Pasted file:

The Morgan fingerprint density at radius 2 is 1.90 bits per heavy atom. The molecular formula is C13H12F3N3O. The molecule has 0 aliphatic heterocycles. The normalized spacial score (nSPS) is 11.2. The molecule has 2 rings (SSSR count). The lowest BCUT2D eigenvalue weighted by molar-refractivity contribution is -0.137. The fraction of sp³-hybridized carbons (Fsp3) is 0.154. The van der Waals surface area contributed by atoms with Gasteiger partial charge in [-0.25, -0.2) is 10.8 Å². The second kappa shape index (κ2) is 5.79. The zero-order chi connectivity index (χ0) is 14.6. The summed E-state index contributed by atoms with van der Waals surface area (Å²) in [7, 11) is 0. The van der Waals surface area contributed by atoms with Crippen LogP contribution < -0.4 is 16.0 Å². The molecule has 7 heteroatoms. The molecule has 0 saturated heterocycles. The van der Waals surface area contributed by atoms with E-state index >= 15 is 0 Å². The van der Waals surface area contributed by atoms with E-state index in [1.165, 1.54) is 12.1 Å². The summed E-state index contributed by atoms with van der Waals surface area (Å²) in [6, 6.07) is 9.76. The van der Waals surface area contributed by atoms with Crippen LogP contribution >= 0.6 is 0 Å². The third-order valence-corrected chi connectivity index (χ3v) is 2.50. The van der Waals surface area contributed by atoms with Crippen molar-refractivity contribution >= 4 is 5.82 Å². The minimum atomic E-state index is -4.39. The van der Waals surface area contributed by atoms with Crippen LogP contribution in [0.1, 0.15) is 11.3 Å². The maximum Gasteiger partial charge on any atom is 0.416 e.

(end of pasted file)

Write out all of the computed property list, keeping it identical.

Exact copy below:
The Morgan fingerprint density at radius 2 is 1.90 bits per heavy atom. The molecular formula is C13H12F3N3O. The molecule has 0 aliphatic heterocycles. The normalized spacial score (nSPS) is 11.2. The molecule has 2 rings (SSSR count). The lowest BCUT2D eigenvalue weighted by molar-refractivity contribution is -0.137. The fraction of sp³-hybridized carbons (Fsp3) is 0.154. The van der Waals surface area contributed by atoms with Gasteiger partial charge in [-0.25, -0.2) is 10.8 Å². The second kappa shape index (κ2) is 5.79. The zero-order chi connectivity index (χ0) is 14.6. The summed E-state index contributed by atoms with van der Waals surface area (Å²) in [7, 11) is 0. The van der Waals surface area contributed by atoms with Crippen LogP contribution < -0.4 is 16.0 Å². The molecule has 7 heteroatoms. The molecule has 0 saturated heterocycles. The van der Waals surface area contributed by atoms with E-state index >= 15 is 0 Å². The van der Waals surface area contributed by atoms with E-state index in [1.165, 1.54) is 12.1 Å². The summed E-state index contributed by atoms with van der Waals surface area (Å²) in [6, 6.07) is 9.76. The van der Waals surface area contributed by atoms with Crippen LogP contribution >= 0.6 is 0 Å². The third-order valence-corrected chi connectivity index (χ3v) is 2.50. The van der Waals surface area contributed by atoms with Crippen molar-refractivity contribution >= 4 is 5.82 Å². The minimum atomic E-state index is -4.39. The van der Waals surface area contributed by atoms with Crippen LogP contribution in [0.1, 0.15) is 11.3 Å². The maximum Gasteiger partial charge on any atom is 0.416 e.